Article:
Step 1: Acknowledge the existence of this thing called ‘rebound’ and don’t give in to it.
Step 2: If you have completely disregarded Step 1, then in the name of sanity please don’t murder your rebound wives after being married to them for twenty-four hours. It makes everything just super awkward between you and your subjects.
Step 3: Maybe wait a year or two before becoming emotionally entangled again, and when you do, pick a nice girl who’s great at telling stories.
Mom had the whole lot of us read Geraldine McCaughrean’s retelling of the One Thousand and One Arabian Nights, and to summarize it is essentially, stripped down to its most basic form, a series of stories held together by an incredibly dysfunctional frame narrative. McCaughrean is an excellent writer, and she gets right into the excitement and drama of the story of Scheherazade right away. The first few pages basically go like this:
Page 1: King Shahryar and King Shahzaman! So happy! #blessed! have lovely wives!
Page 2: But wait!! Infidelity?!?! wives are unfaithful?!?! with stable boys?!?! and cooks?!?! KILL THEM.
Page 3: King Shahryar and King Shahzaman are so sad and angry!!! #mysogynybros4life!!! #womenrsofickle!!!
Page 4: But wait there’s no woman in Shahryar’s bed and he’s also afraid of the dark this is a BIG PROBLEM how’s he going to fix this when he hates women?
Page 5: “Oh hey what if I marry a new girl every day and then kill her the next morning? Then the inherent fickleness of women’s characters won’t have a chance to make itself known! Problem solved!!!! No issues with this solution at all!!!!!”
Yep. The story of Scheherazade, folks. Like a lot of medieval literature that was popular in the nineteenth century *COUGHTHECANTERBURYTALESCOUGH*, it’s lovely stuff just full of gender equality and mutual respect and understanding between haha yeah no that almost never happens in medieval literature.
From there everything goes fine and dandy for Shahryar and Shahzaman for a while. They are the kings of their respective lands, after all, so no one’s going to tell them they can’t be responsible for the rapid fire marriage and execution of hundreds of girls because doing so would probably get them added to the list of People Executed Recently.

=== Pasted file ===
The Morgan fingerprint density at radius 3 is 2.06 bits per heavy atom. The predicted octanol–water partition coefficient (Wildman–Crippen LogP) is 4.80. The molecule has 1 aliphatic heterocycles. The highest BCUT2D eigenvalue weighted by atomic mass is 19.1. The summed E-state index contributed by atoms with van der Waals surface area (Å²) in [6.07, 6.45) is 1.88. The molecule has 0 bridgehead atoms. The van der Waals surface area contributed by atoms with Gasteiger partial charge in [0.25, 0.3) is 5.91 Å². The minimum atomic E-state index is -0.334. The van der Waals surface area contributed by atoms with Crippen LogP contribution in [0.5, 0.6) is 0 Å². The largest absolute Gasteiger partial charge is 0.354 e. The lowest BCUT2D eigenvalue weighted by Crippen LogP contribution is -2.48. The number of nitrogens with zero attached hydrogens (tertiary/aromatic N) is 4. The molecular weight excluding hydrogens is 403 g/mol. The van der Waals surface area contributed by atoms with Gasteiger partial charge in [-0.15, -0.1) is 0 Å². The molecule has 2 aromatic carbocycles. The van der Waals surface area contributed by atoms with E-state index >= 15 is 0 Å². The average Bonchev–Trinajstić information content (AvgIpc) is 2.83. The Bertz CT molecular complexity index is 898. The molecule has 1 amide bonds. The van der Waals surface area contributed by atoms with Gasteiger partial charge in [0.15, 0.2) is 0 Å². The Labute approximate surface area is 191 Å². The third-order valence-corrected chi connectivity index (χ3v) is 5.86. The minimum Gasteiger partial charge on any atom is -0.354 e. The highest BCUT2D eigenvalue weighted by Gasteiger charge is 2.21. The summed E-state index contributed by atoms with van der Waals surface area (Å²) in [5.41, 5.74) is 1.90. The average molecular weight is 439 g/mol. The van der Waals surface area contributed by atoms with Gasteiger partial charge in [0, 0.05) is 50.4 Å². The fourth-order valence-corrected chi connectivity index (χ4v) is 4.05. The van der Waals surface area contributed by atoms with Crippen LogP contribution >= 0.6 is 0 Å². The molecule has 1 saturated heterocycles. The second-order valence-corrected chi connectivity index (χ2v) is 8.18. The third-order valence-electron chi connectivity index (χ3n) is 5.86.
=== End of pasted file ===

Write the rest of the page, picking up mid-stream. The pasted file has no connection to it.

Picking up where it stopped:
But then it gets personal when Shahryar’s Wazir runs out of girls for the king to marry. He freaks out and dumps his worries on his daughter Scheherazade who by the way somehow has no idea that any of this had been going on…?
Well, okay then. Not sure how the daily disappearance of a girl over a period of roughly three years would go unnoticed, especially by the Wazir’s daughter, but okay.
Anyway, Scheherazade is just a bit of an optimist, so she decides that she will be the next girl to marry Shahryar, and in the ~24 hours she’s married to him, she will convince him to never kill a wife again and to leave this cycle of perpetual rebound that he’s stuck in. How? No clue, but she’s pretty confident. From there it’s the basic story of Scheherazade:
Shahryar: Okay let’s go to bed. Good night Westley, sleep well, I’ll definitely kill you in the morning.
Scheherazade: My name’s not Westley…
Shahryar: Well, forgive me if my hundreds of wives start to blur together after a while; I can’t remember all of your names. I don’t even want to. Cuz women are awful. And fickle, too. [McCaughrean uses the word fickle a lot. Don’t know why exactly, but it’s a cool word so okay]
Scheherazade: Sure, okay. Fair enough. How ’bout a story before bed? I’ve got this great one about this thing.
Shahryar: Yeah okay sounds great.
*Entire night passes*
Scheherazade: …and THEN oh wait look at that it’s morning and I haven’t finished the story what a crazy random happenstance.
Shahryar: …A cliffhanger? Seriously? You are literally the worst. Fine. You die tomorrow.
*rinse and repeat for 2.74 years.*
By the time Scheherazade has finally convinced Shahryar that killing her really isn’t in his best interest or hers, Shahryar has fallen in love with her and they have a kid. Yeah. During this whole thing she gets pregnant, has a baby and still has to literally stay up all night saving her life by telling a story Shahryar has never heard before literally every night. But after a thousand nights and slightly less than a thousand stories, he is madly in love with her and has finally left rebound and routine executions behind. Shahryar’s brother King Shahzaman falls madly in love with and marries Scheherazade’s sister Dunyazade, and they all live happily ever after.
The Arabian Nights is an interesting example of frame narratives, and the stories are all pretty neat, though I must confess to not remembering a whole lot besides the stories of “Ali Baba and the Forty Thieves,” “Aladdin’s Wonderful Lamp,” a story about cucumbers, and something about a guy being lifted out of a canyon by a giant bird. I really enjoyed them at the time, though.
Overall, Geraldine McCaughrean’s Thousand and One Arabian Nights was an excellent story, and she’s a wonderful writer. I read her Peter Pan book years ago, and I can’t really remember much except being totally freaked out by the whole coat imbuing Peter Pan with malevolence and evilness thing, but I remember loving it. On the other hand, the Arabian Nights leaves just a tiny little bit to be desired as an example of functional relationships and getting over a bad relationship. But hey, it’s a classic set of stories, and like heroes in fairy tales, classic stories can, to quote Terry Pratchett’s Hogfather, “be excused for just about anything … because no one asks inconvenient questions.”
Tune in next time for nearly Charlemagne. Nearly.